Once the heavily disturbed clay layer was removed from the south-facing side of the bank, a much firmer layer of pinkish clay was discovered. At the bottom of the bank, this layer dropped away sharply, revealing a much softer brown soil sandwiched between the pink clay and some silty rubble. This was interpreted as the potential remains of a slot for a timber revetment, being held in place by the rubble, designed to contain the rampart material (pink clay) and prevent it from slumping back into the camp.
The pink clay was believed to be redeposited natural subsoil used by the Roman military to construct the bank. A large sondage (slot) was therefore dug into this layer to establish its full extent.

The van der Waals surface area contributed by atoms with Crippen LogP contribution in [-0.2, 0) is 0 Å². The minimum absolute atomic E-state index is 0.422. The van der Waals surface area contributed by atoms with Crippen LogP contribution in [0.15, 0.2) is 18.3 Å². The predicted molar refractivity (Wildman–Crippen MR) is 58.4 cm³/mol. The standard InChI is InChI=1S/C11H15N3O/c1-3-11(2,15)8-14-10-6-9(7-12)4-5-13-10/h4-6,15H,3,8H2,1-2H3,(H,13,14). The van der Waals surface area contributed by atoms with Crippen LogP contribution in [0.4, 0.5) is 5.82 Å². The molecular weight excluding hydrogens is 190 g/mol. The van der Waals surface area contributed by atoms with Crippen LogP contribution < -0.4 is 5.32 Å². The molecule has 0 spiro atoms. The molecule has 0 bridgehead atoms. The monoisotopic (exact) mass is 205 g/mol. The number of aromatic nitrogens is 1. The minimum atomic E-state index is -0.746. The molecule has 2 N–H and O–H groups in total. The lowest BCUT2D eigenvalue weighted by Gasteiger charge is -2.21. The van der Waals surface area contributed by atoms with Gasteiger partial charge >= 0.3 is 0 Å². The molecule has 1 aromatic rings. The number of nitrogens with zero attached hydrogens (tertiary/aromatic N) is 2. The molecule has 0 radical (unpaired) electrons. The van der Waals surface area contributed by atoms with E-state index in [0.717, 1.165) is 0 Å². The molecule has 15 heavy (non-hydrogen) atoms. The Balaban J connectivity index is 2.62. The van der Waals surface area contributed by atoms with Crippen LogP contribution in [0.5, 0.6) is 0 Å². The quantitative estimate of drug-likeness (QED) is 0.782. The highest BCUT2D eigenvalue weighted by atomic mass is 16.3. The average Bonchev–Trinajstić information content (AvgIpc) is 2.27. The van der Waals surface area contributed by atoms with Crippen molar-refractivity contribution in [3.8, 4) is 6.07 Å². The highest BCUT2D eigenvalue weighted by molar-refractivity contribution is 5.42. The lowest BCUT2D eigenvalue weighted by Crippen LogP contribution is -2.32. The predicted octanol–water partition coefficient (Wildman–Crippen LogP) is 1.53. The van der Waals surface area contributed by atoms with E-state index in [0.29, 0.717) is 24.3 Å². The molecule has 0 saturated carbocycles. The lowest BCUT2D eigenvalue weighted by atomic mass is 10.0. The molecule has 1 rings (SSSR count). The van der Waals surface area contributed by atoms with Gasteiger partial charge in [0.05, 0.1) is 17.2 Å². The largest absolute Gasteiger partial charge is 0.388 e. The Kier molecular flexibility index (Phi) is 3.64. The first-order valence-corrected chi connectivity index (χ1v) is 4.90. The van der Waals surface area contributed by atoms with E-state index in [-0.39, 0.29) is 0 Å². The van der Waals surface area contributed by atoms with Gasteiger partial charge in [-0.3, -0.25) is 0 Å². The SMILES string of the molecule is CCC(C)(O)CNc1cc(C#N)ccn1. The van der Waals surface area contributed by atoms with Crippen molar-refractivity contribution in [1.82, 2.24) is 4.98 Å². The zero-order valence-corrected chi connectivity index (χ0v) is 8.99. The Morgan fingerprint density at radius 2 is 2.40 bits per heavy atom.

In the northern half of the trench, the team removed the bulk of the rubble deposits which included a number of modern or nineteenth century glass fragments and ceramic sherds. Beneath the the lowest layer of rubble was a smashed nineteenth century field drain segment, therefore these deposits do not relate directly to the Roman structure. It may be that the ditch of the camp was incorporated into a simple rubble drainage system relating to the modern road.
With these contexts removed, the next task was to investigate the lower soils filling the ditch to better understand the Roman structural features of the ditch, how it had been cut, and how it relates to rampart.